Aid organizations, both local and international are trying to get aid into Syria in the wake of the earthquake. While most aid efforts are concentrated in Turkey where the earthquakes took place, aid is also flowing into Syria, where the ongoing conflict and divisions on the ground make this effort more difficult.
Time is of the essence because to find survivors trapped under rubble it is important to get to them within the first days after they become trapped.
Furthermore, the areas of Syria affected have already been destroyed by years of war and there are millions of displaced people and towns and cities with buildings that are already vulnerable to collapse. This area lacks basic things like equipment to dig people out safely and water and electricity may be in short supply. Border crossings with Turkey also appear to either be closed or barely functioning and people are waiting to see if they will be opened for humanitarian corridors.
By the afternoon of February 7, some 36 hours after the earthquake, reports said that the death toll in areas of northwestern Syria held by Syrian opposition groups and Turkey was more than 1,000. However, it is difficult to know if those estimates are accurate or who is providing official figures.
In Syrian regime-controlled areas. Syrian state media said the death toll was 1,602 by the afternoon but it was unclear if this included Idlib, Afrin and other areas under Turkish control. However, it appears the number of dead being found is rapidly rising because it had only been officially 700 in the morning. Either way, what is clear is that the toll is rising and the absence of aid is making it more difficult to know even basic details from the ground.
In eastern Syria, reports said the AANES, the autonomous local authority, was seeking to send aid trucks to the affected areas. It was unclear if these trucks would be permitted to transit to areas like Afrin, where Ankara and militias are in control. Regional rivalries make aid delivery complex.
A person knowledgeable about the situation on the Syrian side of the Turkish border said there was no major aid crossing as of Tuesday afternoon, but that reports said the border gate may have opened by Tuesday evening.
While groups like the White Helmets were doing the best they could, they also lacked the necessary equipment. A source said that more than 2,000 had been declared dead already and local hospitals were taking the wounded that they could. One image on social media showed an unnamed hospital full of dead bodies, noting that they were out of space. As time goes by this becomes a health issue if people are not buried. In addition, people are stuck outside and exposed to cold weather during a winter storm.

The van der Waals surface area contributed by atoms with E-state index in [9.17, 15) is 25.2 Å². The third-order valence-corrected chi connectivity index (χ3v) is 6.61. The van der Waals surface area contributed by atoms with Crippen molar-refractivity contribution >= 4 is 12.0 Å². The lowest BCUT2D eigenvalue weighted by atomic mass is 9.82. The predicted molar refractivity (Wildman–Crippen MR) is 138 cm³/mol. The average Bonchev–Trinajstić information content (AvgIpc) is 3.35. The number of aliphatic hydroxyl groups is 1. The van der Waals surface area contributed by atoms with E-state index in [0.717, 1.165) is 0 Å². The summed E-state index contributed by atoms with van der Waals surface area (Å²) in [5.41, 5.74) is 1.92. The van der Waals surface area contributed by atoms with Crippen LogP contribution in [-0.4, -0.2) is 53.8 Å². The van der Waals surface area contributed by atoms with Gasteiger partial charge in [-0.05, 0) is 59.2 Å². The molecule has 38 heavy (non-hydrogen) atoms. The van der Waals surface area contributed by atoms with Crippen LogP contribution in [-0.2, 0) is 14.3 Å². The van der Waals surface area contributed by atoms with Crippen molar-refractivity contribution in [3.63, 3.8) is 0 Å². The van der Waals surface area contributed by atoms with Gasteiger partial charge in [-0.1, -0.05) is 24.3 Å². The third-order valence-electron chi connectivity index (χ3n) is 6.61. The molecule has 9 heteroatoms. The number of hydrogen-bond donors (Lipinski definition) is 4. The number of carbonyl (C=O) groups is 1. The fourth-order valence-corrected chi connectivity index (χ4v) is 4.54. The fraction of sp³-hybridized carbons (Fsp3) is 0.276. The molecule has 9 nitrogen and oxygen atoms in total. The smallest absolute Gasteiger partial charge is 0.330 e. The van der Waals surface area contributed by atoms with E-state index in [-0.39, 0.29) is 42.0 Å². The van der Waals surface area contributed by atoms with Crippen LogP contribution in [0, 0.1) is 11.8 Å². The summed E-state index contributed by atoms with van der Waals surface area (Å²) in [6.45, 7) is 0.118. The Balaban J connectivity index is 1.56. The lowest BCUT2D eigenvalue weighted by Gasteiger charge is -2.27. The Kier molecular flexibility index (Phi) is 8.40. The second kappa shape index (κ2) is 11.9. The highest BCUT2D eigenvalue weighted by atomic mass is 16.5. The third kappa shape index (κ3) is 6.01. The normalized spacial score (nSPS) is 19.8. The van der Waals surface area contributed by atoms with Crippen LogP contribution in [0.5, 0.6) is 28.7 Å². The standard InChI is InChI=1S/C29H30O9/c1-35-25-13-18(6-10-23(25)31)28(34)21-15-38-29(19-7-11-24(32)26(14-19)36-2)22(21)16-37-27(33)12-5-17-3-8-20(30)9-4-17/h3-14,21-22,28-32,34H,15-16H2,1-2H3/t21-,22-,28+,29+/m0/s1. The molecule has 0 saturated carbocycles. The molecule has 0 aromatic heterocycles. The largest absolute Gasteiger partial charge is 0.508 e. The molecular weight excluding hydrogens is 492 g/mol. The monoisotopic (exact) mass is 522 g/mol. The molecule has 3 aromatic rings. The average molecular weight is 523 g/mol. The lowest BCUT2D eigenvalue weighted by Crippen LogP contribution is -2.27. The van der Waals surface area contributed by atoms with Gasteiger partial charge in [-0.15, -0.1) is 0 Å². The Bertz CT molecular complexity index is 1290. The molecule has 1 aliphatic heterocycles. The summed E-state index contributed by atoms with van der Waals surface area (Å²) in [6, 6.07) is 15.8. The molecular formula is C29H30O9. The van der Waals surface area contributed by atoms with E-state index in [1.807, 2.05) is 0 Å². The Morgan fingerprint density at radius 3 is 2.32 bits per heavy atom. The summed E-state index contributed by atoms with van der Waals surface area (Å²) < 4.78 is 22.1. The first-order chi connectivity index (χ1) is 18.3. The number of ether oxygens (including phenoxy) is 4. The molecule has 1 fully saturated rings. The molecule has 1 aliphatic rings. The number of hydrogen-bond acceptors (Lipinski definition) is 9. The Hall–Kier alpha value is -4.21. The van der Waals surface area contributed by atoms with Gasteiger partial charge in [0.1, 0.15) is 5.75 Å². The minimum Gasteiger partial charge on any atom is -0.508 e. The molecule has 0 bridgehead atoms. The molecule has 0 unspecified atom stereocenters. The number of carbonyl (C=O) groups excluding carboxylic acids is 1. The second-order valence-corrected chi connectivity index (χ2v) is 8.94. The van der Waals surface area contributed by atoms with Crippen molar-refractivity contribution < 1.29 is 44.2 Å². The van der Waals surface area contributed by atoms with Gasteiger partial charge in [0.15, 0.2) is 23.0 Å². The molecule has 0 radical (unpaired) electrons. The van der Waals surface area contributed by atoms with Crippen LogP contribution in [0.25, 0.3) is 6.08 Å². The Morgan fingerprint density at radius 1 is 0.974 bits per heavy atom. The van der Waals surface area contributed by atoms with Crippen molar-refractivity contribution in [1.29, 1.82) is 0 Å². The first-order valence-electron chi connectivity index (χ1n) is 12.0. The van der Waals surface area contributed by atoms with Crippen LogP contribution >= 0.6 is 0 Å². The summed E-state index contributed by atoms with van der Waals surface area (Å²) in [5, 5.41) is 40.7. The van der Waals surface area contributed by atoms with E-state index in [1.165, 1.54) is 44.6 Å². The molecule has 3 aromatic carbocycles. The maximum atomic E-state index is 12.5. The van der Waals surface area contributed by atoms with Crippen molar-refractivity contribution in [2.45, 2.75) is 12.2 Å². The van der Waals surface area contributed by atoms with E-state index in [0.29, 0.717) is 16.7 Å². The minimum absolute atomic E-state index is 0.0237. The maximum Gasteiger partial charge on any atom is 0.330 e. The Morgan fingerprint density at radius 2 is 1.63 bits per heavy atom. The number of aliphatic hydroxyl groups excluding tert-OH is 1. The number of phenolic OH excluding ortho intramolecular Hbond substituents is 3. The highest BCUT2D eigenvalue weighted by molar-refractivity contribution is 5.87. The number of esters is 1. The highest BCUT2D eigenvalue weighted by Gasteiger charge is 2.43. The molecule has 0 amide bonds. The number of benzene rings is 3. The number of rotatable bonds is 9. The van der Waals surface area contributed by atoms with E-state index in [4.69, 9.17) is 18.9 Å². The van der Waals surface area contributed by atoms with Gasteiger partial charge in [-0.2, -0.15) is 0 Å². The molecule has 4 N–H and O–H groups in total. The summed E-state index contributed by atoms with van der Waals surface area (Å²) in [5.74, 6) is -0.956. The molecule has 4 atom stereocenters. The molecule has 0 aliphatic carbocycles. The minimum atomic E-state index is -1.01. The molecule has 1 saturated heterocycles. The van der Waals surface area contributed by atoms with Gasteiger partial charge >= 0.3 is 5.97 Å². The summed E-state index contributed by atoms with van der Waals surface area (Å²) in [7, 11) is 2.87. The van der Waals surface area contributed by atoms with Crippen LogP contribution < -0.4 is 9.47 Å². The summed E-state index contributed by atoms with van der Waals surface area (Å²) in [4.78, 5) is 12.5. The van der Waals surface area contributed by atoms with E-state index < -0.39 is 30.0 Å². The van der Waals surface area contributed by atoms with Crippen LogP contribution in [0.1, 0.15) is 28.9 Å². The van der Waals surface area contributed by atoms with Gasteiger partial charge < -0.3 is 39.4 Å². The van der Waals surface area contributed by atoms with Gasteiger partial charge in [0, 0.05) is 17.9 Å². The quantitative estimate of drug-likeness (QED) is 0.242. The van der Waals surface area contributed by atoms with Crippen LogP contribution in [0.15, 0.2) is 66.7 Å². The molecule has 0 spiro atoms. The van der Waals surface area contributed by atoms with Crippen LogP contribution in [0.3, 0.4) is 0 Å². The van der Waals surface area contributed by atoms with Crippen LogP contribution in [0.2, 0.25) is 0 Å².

The sense in Idlib and other areas near the border, such as across from Kilis, is that the Syrian regime areas are also in bad shape but may be relatively better off. In addition, a plethora of aircraft arrived in Damascus on Tuesday from a number of countries, seeking to bring aid. It will take time to get aid to places like Aleppo.
With no aid, Syria watches time run out
The source said that until now there was still no aid entering, and this made sense because it had taken time for aid just to get to Turkey. This means the aid will be too late for people who are most in need. The logistical difficulties and weather also make it difficult to get aid to the border, and aid must traverse areas that were badly hurt in Turkey, such as Antakya and Gaziantep. It is hoped that Tuesday evening aid will begin to move into Syria from Turkey.
Unfortunately, because people need assistance in the first 72 hours after a disaster like this, already some 40 hours have elapsed. It is impossible for the locals to get to survivors in collapsed buildings. They don’t have equipment. The question on Tuesday night is whether equipment will move across the border.
The White Helmets noted on Facebook that “we appeal to all humanitarian organizations and international agencies to provide financial support, assistance to the organizations responding to this disaster and to assist the earthquake victims urgently.”
Another post from a Syrian regime-affiliated medical official noted that some medical teams had saved people from the rubble and transferred them to a hospital. 40 hours of intense work had gone into saving these victims. The regime claimed that ambulances and medical convoys were moved quickly. It was not clear if this was an accurate statement.
Lack of border gates hampers aid delivery
There is a major problem in moving aid to Syria from Turkey because of the limited border gates. During the war, aid used to flow via Kilis which is near Gaziantep, a city badly damaged. Aid also came via Reyhanli, which is not far from Antakya, which is also badly damaged.
The Bab al Hawa border gate has become the only major crossing in the last years, a conduit to aid almost 4 million people, and it is reportedly damaged. While some say that aid could come from Aleppo to areas such as Idlib or Afrin, or Azaz, it is not clear how that could happen considering the divisions between the regime-controlled areas and the opposition or Turkish-controlled areas.
Reports by the Syrian American Medical Society said by Monday night some 350 had been treated at Bab al Hawa hospital. By Tuesday SAMS said the number treated in their facilities had increased to 1,473 injured and 237 recorded deaths. New cases were flooding in requiring help.
The head of the EU delegation to Syria Dr. Dan Stoenescu tweeted about the catastrophe in Syria. “As preparations are underway for more EU aid to flow into #Syria, we call on all parties to urgently open relevant border crossings and coordinate swift and unimpeded cross-line aid deliveries. Humanitarian aid should be borderless!”